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Mysterious monolith is missing, and people have theories

What the monolith heist might have looked like: One artist's impression.
What the monolith heist might have looked like: One artist’s impression.

Image: Shutterstock / Limbitech

By Siobhan Neela-Stock

The metal monolith, planted by unknown sources in the Utah desert at some point before last week, has gone the same way it arrived: shrouded in mystery. 

Officials from the Utah Department of Public Safety and the Utah Division of Wildlife Resources discovered the three-sided silver structure on Nov. 18 via helicopter, while on a routine mission to count bighorn sheep.

Now the monolith is no longer — except for some remaining rocks and a triangular piece of metal, according to visitors who posted photographs online Saturday. 

The “monolith” obelisk met a swift fate before we arrived. Only the triangular top remained as well as parts of the below-ground base. If I ventured a guess, it was probably dismantled by someone determined to prevent careless curiosity that tends to ruin alluring sites. pic.twitter.com/kXP5KypmlS

— Jack Waters 🌹🇸🇪 (@h2oetry) November 29, 2020

With no clear explanation for the disappearance in sight, Twitter users began speculating on the latest strange twist in a very strange year. 

If that metal monolith in the Utah desert was not left and then disappeared by aliens, 2020 did not fully deliver.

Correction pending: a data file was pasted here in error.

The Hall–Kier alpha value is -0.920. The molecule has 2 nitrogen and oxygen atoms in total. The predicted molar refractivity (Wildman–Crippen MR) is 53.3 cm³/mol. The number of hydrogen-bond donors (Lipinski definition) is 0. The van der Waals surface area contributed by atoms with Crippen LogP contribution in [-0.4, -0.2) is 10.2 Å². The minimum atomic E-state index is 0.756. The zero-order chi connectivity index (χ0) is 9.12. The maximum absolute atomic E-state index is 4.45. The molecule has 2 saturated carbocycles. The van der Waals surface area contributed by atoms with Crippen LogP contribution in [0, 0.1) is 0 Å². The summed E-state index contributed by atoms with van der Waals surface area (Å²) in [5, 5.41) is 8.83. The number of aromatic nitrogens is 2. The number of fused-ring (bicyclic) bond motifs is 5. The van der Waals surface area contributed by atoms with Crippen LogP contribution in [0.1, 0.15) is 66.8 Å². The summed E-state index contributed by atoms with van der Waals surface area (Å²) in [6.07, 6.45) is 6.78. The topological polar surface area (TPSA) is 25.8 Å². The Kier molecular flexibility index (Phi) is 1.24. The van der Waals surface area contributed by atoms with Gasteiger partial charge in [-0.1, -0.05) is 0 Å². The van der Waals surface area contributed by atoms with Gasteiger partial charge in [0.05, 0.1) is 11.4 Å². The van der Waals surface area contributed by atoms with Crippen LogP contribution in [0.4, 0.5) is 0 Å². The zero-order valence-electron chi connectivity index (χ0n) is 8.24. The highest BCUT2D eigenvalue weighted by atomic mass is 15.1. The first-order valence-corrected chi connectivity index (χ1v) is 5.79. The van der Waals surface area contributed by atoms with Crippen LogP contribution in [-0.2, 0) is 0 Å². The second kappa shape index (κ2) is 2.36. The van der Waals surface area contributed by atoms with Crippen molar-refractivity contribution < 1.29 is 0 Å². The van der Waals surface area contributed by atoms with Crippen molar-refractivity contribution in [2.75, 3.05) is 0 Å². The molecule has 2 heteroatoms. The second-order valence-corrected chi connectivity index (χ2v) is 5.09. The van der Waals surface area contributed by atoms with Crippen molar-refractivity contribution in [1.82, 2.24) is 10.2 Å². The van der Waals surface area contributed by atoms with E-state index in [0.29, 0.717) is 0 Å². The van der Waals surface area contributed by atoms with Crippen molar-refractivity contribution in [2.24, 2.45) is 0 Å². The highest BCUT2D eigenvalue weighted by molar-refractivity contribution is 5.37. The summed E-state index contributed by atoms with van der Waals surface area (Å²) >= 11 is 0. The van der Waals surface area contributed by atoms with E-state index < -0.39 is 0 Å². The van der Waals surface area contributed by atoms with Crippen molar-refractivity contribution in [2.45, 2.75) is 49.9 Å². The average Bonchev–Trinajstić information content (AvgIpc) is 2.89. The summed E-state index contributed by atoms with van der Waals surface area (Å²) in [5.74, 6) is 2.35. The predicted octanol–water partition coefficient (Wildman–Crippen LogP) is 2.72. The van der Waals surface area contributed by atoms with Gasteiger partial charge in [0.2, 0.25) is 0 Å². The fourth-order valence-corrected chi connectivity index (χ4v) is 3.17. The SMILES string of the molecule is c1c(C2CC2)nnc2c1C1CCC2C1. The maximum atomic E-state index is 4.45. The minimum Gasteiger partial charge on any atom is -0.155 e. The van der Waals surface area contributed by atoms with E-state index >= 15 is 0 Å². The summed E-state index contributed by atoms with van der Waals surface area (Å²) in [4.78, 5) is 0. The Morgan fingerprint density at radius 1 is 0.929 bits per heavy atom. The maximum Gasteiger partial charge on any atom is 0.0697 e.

— Lindsay Stidham (@lindsaystidham) November 29, 2020

Relax. The prophesy foretells that we’ll be fine as long as nothing happens to the mysterious monolith in Utah.

— Walter Shaub (@waltshaub) November 29, 2020

I’ve been suspecting the Utah Monolith was a college prank, like where some geeks stole an architectural feature off their dorm, drove out, planted it, and when things got viral they had to go undo it or they’d get caught by a serial number or something.

— justanyone (@justanyone) November 29, 2020

One leading theory is that the monolith was the work of a California artist who died in 2011 — and was a friend of Star Trek actor Leonard Nimoy. In its sudden disappearance, however, some detected the hand of another more prank-friendly artist. 

Who else thinks that the disappearing Utah monolith is a Banksy?

— TomHorwitz (@TomHorwitz) November 29, 2020

So far as we know, there was no attempt to vandalize the monolith — though it seems like the kind of thing humanity would do to its first alien visitor. 

On Saturday, Utah’s Bureau of Land Management confirmed that the mysterious metal monolith in the desert has disappeared. Hours later, the monolith sent a message from outer space stating, “I was perfectly happy on Earth until one of you tried to spray paint me with a penis.” pic.twitter.com/LC1xlk3aQ9

— Jarrett Bellini (@JarrettBellini) November 29, 2020

With no leads in the case, local authorities — specifically, the Sheriff’s Office in San Juan County, Utah — declined to investigate. But they did decide to have some fun on Facebook.

Mysterious monolith is missing, and people have theories

Image: facebook screenshot

Wherever the monolith dwells now, it’s clear that 2020 isn’t done with its surprises. Perhaps we shall see this modern version of the crop circle again before the year is out. 

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